Agenda 5. Update on actions to reduce stigma and discrimination in all its forms
Delivered by Jeffry P. Acaba, NGO Asia Pacific
Thank you, Chair. The NGO Delegation welcomes the report on the updates on actions to reduce stigma and discrimination in all its forms. Actions have taken place since this Decision Point was approved at the 35th PCB, my first PCB meeting and these have resulted in important changes.
Communities and civil society play a central role in reducing stigma and discrimination. The work done by the Global Network of People Living with HIV and the International Community of Women Living with HIV/AIDS on the Stigma Index have resulted to measurable indicators on stigma and discrimination,as seen in the Global AIDS Monitoring report; and we encourage Member States to support PLHIV networks in implementating the Stigma Index, as part of improving their national HIV programs, especially in regions where it has not been implemented.
Also, the work done by lesbian, gay, bisexual, transgender, and intersex people, together with UNDP and UNESCO, such as in Asia Pacific, has resulted in a number of school policies and programs that not only protect LGBTI from discrimination, but provide a space for them to come together and demand for HIV services in their schools. People who use drugs and civil society who work on drug policy in my region, Asia Pacific, have formed a regional response team, in partnership with UNAIDS RST, to address the ongoing war on drugs in the Philippines and to resist any similar undertaking in the region. The Joint Programme needs to accelerate support for these efforts, as well as for Member States towards non-discriminatory access to employment, justice, education, and health services of people living with HIV and key populations.
Despite the progress, these are NOT enough. We have yet to see a global movement to fight stigma and discrimination. We have the 90-90-90 treatment targets that put treatment efforts on course; and the recently-launched Global Prevention Coalition will will galvanize focus on prevention. Why isn’t there any similar collective push to eliminate stigma and discrimination? We can’t keep beating around the bush. Enough is enough. We heard from yesterday’s interventions that many countries need to step up in addressing stigma and discrimination, if we are to end the AIDS epidemic. Hence, we request UNAIDS to facilitate the creation of a global compact to eliminate stigma and discrimination. This multisectoral global compact, which includes communities and civil society, can leverage funding, develop targets, ensure data availability, and push for a stronger political commitment towards ending stigma and discrimination, especially of people living with HIV, key populations, and those most affected by HIV.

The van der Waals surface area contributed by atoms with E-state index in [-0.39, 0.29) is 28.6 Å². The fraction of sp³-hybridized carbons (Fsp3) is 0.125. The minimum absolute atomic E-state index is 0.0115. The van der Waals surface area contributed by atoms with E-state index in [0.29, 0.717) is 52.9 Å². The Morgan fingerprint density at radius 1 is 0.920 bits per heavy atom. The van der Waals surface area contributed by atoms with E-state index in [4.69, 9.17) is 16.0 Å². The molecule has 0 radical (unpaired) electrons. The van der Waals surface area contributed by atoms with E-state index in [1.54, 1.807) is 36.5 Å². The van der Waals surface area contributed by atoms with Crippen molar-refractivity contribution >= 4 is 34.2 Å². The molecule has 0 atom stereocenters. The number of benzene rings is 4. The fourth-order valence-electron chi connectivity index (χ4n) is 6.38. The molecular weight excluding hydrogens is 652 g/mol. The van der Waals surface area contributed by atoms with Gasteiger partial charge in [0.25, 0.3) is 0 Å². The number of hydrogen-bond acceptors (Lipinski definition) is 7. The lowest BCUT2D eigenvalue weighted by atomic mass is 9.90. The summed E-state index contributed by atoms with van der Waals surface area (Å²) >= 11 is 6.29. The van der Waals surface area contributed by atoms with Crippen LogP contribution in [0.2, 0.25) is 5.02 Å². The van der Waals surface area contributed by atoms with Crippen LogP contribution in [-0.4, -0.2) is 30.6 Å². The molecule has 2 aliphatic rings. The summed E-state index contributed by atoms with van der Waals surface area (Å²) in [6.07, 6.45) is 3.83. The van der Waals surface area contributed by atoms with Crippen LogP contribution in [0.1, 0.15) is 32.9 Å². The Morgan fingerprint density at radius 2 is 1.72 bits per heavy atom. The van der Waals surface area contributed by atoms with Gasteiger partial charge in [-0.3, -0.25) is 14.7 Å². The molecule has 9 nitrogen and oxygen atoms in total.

This is my final intervention as an Asia Pacific delegate, and I would like to take this opportunity to thank everyone for their commitment. We come from diverse backgrounds that make our work at the PCB challenging, but also exciting. As someone living with HIV, seeing this room full of Member States, UN agencies, partners, and most especially communities and civil society, gives me a sense of joy and of hope. The PCB is a governance model that should be replicated in other UN boards, and I thank you all for your commitment to end this pandemic and to work towards making this world a better place to live in for people like me.
Our work does not and will not end here. For every pat on the back, we need to always ask ourselves: is this enough? Until we get to the end of the AIDS epidemic, it will never be enough. Let’s continue to act and keep the passion alive. We will get there. We will get there.